Jan 19, 2012

Scientists have long known that a diamond’s trip from deep below Earth’s surface must be quick indeed: Lab tests show that at conditions found in the crust, the gems would burn up in a matter of days, if not hours. New experiments reveal the chemical secret behind such rapid ascent. The eruptions of diamonds to Earth’s surface may be driven by massive quantities of carbon dioxide fizzing from the molten rock that surrounds the gems.

Many diamonds are embedded in a dense volcanic rock called kimberlite, which gets its name from the town of Kimberley, South Africa, where several of the world’s first diamond mines were discovered. It’s difficult to explain how relatively heavy, crystal-rich magma becomes buoyant enough to rapidly rise through Earth’s crust, so researchers have long suspected that volatile substances dissolved in the rock, such as water and carbon dioxide, play a major role in kimberlite eruptions, says Kelly Russell, a volcanologist at the University of British Columbia in Vancouver, Canada. Nevertheless, scientists have been baffled about how and why these substances begin to froth out of material in the mantle. Pressures there are typically so high that they would keep gases locked in the molten rock, just as pressure keeps carbon dioxide dissolved in a carbonated drink.

New lab tests by Russell and his colleagues provide hints about how the fizz gets started. The experiments show that in molten rock that’s rich in carbonates, carbon dioxide is exceptionally soluble. But the researchers found that in molten rock that’s rich in silica, carbon dioxide is only between one-fourth and one-third as soluble, regardless of the pressure. In the team’s early tests, the researchers used a salt shaker to sprinkle a silica-rich mineral called orthopyroxene onto a puddle of molten, carbonate-rich rock. As the mineral dissolved into the puddle over the course of 20 minutes or so, the carbon dioxide vigorously bubbled out: “It foamed right in front of our eyes,” Russell says. “It blew me away.”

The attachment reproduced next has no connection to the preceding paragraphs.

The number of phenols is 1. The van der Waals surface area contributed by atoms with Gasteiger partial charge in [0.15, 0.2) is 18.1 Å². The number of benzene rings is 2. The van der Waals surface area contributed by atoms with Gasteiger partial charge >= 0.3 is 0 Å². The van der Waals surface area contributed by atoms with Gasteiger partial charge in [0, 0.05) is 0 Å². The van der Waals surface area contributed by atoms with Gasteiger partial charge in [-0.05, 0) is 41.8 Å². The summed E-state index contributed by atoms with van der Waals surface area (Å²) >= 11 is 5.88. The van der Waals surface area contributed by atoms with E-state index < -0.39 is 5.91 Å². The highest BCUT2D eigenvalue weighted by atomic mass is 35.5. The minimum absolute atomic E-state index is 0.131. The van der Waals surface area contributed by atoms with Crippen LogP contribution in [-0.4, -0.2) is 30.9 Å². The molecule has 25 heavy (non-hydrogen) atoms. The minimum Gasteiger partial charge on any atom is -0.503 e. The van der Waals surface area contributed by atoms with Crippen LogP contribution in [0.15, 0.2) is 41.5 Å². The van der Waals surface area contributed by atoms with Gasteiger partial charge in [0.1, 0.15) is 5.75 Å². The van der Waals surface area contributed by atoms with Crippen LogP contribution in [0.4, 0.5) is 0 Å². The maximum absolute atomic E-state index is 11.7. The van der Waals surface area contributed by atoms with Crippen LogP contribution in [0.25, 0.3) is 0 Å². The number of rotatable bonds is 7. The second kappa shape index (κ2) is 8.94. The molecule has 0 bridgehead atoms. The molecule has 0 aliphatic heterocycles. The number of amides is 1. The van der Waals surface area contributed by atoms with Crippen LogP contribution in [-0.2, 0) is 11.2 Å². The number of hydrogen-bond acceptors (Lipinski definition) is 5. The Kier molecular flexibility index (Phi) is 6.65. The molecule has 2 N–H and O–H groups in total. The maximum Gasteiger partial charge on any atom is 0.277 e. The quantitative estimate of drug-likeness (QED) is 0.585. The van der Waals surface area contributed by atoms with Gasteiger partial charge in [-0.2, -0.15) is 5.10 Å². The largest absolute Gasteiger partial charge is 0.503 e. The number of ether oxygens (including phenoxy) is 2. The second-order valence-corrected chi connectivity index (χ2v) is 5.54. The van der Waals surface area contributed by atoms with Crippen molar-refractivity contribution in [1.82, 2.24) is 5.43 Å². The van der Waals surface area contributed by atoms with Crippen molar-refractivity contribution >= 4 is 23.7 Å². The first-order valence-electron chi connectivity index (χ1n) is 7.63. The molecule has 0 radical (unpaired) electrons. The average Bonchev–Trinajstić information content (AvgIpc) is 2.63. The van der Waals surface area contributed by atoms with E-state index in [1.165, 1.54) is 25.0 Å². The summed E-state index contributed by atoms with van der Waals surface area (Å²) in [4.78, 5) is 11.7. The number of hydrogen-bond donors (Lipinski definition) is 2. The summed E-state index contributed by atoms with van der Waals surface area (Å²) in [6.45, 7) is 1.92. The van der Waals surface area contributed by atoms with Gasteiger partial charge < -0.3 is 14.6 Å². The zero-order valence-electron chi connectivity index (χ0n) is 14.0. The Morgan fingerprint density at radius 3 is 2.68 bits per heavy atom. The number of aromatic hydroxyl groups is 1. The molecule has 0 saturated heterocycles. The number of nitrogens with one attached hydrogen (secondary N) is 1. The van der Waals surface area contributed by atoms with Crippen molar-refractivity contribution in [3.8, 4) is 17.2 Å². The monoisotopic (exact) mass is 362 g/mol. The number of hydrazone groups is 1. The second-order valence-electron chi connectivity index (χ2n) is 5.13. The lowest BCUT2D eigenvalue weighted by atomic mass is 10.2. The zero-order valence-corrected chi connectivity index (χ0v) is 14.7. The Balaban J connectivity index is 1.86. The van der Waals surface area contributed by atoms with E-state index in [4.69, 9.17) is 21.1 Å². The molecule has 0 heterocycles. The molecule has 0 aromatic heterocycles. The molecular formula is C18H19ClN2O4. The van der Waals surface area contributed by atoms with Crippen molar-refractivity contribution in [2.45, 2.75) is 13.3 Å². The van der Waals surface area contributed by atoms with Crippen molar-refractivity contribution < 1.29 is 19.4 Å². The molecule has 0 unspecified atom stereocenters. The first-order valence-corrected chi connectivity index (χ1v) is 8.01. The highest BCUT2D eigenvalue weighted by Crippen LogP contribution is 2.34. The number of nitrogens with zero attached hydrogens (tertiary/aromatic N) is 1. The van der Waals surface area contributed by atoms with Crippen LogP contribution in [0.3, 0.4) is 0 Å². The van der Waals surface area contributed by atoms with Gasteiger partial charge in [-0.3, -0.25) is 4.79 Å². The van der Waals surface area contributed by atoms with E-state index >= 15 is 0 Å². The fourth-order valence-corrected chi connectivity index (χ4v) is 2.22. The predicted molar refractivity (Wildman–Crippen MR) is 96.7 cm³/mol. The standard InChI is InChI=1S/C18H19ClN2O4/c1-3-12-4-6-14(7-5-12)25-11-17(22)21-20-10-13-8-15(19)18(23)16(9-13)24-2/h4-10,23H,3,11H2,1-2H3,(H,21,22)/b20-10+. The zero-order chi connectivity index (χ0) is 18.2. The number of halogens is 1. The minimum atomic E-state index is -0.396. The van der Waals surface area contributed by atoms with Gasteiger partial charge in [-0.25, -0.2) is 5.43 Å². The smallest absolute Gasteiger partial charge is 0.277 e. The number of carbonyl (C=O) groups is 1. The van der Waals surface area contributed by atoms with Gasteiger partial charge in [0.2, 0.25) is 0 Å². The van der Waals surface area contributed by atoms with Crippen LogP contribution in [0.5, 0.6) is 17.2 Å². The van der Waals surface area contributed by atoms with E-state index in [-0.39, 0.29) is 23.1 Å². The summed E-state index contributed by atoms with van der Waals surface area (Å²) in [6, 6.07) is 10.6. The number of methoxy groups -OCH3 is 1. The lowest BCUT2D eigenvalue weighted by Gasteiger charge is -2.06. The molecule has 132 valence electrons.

The lab tests mimic what goes on in the earliest phase of a kimberlite eruption deep inside Earth, the researchers speculate. First, a pocket of carbonate-rich molten rock comes into contact with silica-rich minerals somewhere in the upper mantle, where rocks contain between 15% and 27% orthopyroxene. Carbon dioxide fizzes out of the molten material, rendering the dense magma buoyant. As the magma surges upward from the upper mantle at speeds up to 14 kilometers per hour, it pummels its way into overlying rocks that contain even more silica, which accelerates the fizzing even further. At such rates, the frothy kimberlite lava could reach Earth’s surface from a depth of up to 120 kilometers in between 3 and 8 hours, Russell estimates.

The chemical reaction that drives the fizzing is largely self-sustaining, Russell says. The heat needed to keep the reaction going comes from the crystallization of other minerals such as olivine, he notes.

“This is an excellent paper that really helps fill in some important parts of the kimberlite puzzle,” says James Head III, a planetary geologist at Brown University. For instance, because kimberlites are readily eroded and easily altered by long-term exposure to the elements at or near Earth’s surface, clues about the original chemical composition of kimberlites in their molten state are rare.

Also, he adds, the process described by Russell and his colleagues nicely complements a model of kimberlite eruptions that Head and his colleagues set forth early in 2007. In that model, due to dramatic changes in pressure as the kimberlite magma rose, the material became less buoyant and therefore slowed down as it approached Earth’s surface. But the new model provides for increasing buoyancy as the eruption continues—a very important factor, Head says, that ensures diamonds survive their trip through the crust to adorn ring fingers and necklines worldwide.
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